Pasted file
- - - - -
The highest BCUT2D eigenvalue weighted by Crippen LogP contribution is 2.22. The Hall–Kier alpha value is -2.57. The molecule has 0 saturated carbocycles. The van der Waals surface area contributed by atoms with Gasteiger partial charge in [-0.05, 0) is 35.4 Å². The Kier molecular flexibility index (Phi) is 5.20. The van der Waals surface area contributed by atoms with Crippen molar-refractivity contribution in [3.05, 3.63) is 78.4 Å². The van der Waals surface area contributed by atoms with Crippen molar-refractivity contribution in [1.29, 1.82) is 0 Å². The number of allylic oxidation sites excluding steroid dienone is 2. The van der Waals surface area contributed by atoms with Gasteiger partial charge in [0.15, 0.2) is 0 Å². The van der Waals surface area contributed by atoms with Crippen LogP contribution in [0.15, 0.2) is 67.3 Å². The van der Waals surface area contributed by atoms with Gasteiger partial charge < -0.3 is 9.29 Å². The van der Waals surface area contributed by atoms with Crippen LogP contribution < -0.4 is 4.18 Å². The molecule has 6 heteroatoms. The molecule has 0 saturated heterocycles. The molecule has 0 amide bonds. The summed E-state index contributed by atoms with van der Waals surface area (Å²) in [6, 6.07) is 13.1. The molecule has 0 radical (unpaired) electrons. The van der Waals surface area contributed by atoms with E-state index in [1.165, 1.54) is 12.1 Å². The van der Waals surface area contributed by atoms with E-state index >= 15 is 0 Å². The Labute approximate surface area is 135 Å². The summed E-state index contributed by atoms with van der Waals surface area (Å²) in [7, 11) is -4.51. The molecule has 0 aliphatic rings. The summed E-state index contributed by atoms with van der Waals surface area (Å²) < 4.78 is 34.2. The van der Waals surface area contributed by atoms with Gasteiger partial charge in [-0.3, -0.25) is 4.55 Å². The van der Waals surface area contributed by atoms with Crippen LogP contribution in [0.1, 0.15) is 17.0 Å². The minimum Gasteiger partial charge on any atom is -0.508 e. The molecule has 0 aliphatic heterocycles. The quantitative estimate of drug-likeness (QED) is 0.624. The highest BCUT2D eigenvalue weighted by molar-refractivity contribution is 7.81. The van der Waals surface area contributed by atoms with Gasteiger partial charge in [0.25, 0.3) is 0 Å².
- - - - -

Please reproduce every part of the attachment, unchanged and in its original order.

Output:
The highest BCUT2D eigenvalue weighted by Crippen LogP contribution is 2.22. The Hall–Kier alpha value is -2.57. The molecule has 0 saturated carbocycles. The van der Waals surface area contributed by atoms with Gasteiger partial charge in [-0.05, 0) is 35.4 Å². The Kier molecular flexibility index (Phi) is 5.20. The van der Waals surface area contributed by atoms with Crippen molar-refractivity contribution in [3.05, 3.63) is 78.4 Å². The van der Waals surface area contributed by atoms with Crippen molar-refractivity contribution in [1.29, 1.82) is 0 Å². The number of allylic oxidation sites excluding steroid dienone is 2. The van der Waals surface area contributed by atoms with Gasteiger partial charge in [0.15, 0.2) is 0 Å². The van der Waals surface area contributed by atoms with Crippen LogP contribution in [0.15, 0.2) is 67.3 Å². The van der Waals surface area contributed by atoms with Gasteiger partial charge < -0.3 is 9.29 Å². The van der Waals surface area contributed by atoms with Crippen LogP contribution < -0.4 is 4.18 Å². The molecule has 6 heteroatoms. The molecule has 0 saturated heterocycles. The molecule has 0 amide bonds. The summed E-state index contributed by atoms with van der Waals surface area (Å²) in [6, 6.07) is 13.1. The molecule has 0 radical (unpaired) electrons. The van der Waals surface area contributed by atoms with E-state index in [1.165, 1.54) is 12.1 Å². The van der Waals surface area contributed by atoms with E-state index >= 15 is 0 Å². The Labute approximate surface area is 135 Å². The summed E-state index contributed by atoms with van der Waals surface area (Å²) in [7, 11) is -4.51. The molecule has 0 aliphatic rings. The summed E-state index contributed by atoms with van der Waals surface area (Å²) < 4.78 is 34.2. The van der Waals surface area contributed by atoms with Gasteiger partial charge in [-0.3, -0.25) is 4.55 Å². The van der Waals surface area contributed by atoms with Crippen LogP contribution in [0.1, 0.15) is 17.0 Å². The minimum Gasteiger partial charge on any atom is -0.508 e. The molecule has 0 aliphatic heterocycles. The quantitative estimate of drug-likeness (QED) is 0.624. The highest BCUT2D eigenvalue weighted by molar-refractivity contribution is 7.81. The van der Waals surface area contributed by atoms with Gasteiger partial charge in [0.25, 0.3) is 0 Å².